6:00am PT by Scott Feinberg
Peabody Awards: Fred Armisen to Host Drastically Reimagined 74th Edition
The ceremony built around "the oldest and most prestigious award for electronic media" is getting a major makeover.
The Peabody Awards have announced that their 74th annual awards ceremony will be hosted by Fred Armisen, the chief creative force behind 2011 Peabody Award winner Portlandia, and that the format of this year's ceremony, which will take place on May 31, will be different than any of the previous 73.
Forget about weekday luncheons — winners now will collect their prizes in front of 1,000 industry professionals at "a stylish, Sunday-night event, complete with red carpet" at Cipriani Wall Street. Moreover, for the second year in a row, the show will be recorded and aired on Pivot — the digital cable and satellite television channel owned by Participant Media — in June as a 90-minute special that will feature highlights of the ceremony, clips of winning programs and interviews with the talent behind them. (The show aired on A&E years ago but had been off-the-air for a decade prior to the Pivot deal.)
"I want more public awareness of what it is we do," Dr. Jeffrey P. Jones, director of the Peabody Awards at the University of Georgia, told The Hollywood Reporter. "As I've traveled in my role as director, people just aren't as aware of who we are and what we are and what we do," he said, explaining why he greenlighted these changes.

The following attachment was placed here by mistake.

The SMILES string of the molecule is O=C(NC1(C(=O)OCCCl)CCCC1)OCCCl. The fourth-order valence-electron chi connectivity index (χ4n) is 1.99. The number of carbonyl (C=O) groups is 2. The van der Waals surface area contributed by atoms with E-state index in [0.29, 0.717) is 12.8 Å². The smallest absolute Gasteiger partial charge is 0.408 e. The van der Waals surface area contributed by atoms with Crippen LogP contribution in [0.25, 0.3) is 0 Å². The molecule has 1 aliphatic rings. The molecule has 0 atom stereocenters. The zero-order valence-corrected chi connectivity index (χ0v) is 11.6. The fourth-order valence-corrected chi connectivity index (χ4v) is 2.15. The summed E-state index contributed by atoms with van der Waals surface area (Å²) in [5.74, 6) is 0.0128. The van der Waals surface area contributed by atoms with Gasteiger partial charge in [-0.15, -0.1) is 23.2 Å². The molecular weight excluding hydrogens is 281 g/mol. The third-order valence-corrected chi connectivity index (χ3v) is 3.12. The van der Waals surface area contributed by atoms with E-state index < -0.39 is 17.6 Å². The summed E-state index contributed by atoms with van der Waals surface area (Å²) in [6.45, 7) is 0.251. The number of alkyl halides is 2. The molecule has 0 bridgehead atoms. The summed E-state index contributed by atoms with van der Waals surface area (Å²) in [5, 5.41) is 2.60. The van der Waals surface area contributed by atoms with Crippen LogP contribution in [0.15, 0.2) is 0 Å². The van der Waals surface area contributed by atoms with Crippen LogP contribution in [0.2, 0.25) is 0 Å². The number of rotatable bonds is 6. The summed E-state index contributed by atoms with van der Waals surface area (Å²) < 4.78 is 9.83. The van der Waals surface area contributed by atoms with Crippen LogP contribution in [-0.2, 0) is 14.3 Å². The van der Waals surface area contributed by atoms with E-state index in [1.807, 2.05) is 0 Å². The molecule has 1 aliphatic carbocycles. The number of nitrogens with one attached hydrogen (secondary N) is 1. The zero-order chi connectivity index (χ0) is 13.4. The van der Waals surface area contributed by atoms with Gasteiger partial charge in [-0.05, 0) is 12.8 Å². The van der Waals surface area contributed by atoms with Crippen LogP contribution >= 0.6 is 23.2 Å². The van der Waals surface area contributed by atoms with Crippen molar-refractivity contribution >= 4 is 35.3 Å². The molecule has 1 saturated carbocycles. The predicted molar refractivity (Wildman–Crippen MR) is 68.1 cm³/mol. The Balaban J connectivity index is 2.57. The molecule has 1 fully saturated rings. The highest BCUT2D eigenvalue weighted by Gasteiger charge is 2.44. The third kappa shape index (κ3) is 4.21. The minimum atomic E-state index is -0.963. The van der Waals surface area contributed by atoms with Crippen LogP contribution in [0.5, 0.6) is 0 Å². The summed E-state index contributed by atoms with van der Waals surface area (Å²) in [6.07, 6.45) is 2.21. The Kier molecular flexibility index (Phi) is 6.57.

Additionally, for the first time, honorees will be revealed over a two-week period beginning on April 14, with entertainment winners announced live on ABC's Good Morning America on April 16.
"In the past, we would just announce all 40 in a release," Jones told THR, "and what would happen is the big, popular cultural shows — Scandal, Orange Is the New Black — would get all the attention." He continued: "By breaking it up, it lets us focus on other awesome stories, as well."
Jones added in the statement, "Our goal is to invigorate and inspire citizens through the transformative power of television and electronic media to tell stories that transform and inspire us in our everyday lives. Reaching the large, diverse GMA audience helps us accomplish that goal."
The Peabodys, based at the University of Georgia's Henry W. Grady College of Journalism and Mass Communication, are the oldest awards in electronic media and among the world's most prestigious and selective prizes. They recognize excellence and meritorious work by radio and television stations, networks, webcasters, podcasters, producing organizations and individuals, while seeking to recognize, in Jones' words, "the ever-expanding landscape of media." The 18-member Peabody Board is a distinguished panel of television critics, industry practitioners and experts in culture and the arts. The board weighs approximately 1,200 submissions to determine the recipients of 40 "best" prizes.